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"...our existence is but a brief crack of light between two eternities of darkness.",
This review is from: Speak, Memory: An Autobiography Revisited (Penguin Modern Classics) (Paperback)
So starts Nabokov in this excellent, impressionistic, nostalgic, deeply reflective memoir; an idyll to a privileged childhood in the last days of Czarist Russia. He goes on to say that: "...this darkness is caused merely by the walls of time separating me and my bruised fists from the free world of timelessness is a belief I gladly share with the most gaudily painted savage." Having recently lost a friend to the eternal darkness, re-reading Nabokov, who made the most of that brief period of light, is cathartic.
Nabokov was born in 1899, and raised on an estate outside St. Petersburg, before it became Leningrad, and even longer before it reverted to its original name. He chased butterflies as a boy, which turned into a lifetime avocation as a renown lepidopterist. Like all of us, he is an exile from his youth, and wears it more than most, but he was twice exiled more: first from Russia as the Bolsheviks seized power, and then from Europe, when the Nazis were ascendant, finally finding an accommodating life in America. His family was part of the tiniest sliver of the Russian population, the very elite; the ones who are the subject of so many books, and the fantasies that the readers include themselves in. He learned to speak English before Russian, and his family would "winter" in Biarritz. He makes clear, in a reasonably convincing way the basis for his nostalgia: "My old (since 1917) quarrel with the Soviet dictatorship is wholly unrelated to any question of property. My contempt for the émigré who `hates the Reds' because they `stole' his money and land is complete. The nostalgia I have been cherishing all these years is a hypertrophied sense of lost childhood, not sorrow for lost banknotes... to yearn...beneath the sky of my America to sigh for one locality in Russia."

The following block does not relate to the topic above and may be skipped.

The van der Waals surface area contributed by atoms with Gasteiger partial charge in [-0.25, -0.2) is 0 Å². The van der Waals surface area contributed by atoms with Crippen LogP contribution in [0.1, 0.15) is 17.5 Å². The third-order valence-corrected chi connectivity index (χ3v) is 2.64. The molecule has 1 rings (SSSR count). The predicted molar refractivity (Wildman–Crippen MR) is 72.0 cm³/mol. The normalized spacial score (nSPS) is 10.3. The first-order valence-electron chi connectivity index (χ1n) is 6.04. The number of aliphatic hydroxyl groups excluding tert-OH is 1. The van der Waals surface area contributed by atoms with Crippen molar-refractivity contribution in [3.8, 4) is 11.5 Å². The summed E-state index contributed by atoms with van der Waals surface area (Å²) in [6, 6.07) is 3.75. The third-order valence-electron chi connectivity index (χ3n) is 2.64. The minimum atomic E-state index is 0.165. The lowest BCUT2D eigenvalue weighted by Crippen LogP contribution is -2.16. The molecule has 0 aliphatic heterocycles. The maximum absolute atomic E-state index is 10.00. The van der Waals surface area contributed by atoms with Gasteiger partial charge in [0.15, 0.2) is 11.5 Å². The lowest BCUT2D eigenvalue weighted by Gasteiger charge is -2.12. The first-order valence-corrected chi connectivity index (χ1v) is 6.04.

Many of the other reviewers praised the incisive originality of his prose, and I am clearly in that camp; a few criticized him for "showing off," alas, perhaps, but his candle should not be hidden under the bushel basket. Consider: "The sepia gloom of an arctic afternoon in midwinter invaded the rooms and was deepening to an oppressive black." Or, "Huddled together in a constant seething of competitive reminiscences..." Or, "I recall one particular sunset. It lent an ember to my bicycle bell." Or even: "The spiral is a spiritualized circle." And in America he learned to "cease barring my sevens."
Also consider his critique of Darwin's theory of "natural selection": "...when a protective device was carried to a point of mimetic subtlety, exuberance, and luxury far in excess of a predator's power of appreciation. I discovered in nature the nonutilitarian delights that I sought in art. Both were a form of magic, both were a game of intricate enchantment and deception."
There are a number of other excellent reviews of this book posted at Amazon, including a couple which highlight my subject line. It may not be THE autobiography of the 20th Century, but it is an essential read, particularly for those still trying to make the most of their time in that brief crack of time.
(Note: Review first published at Amazon, USA, on October 05, 2009)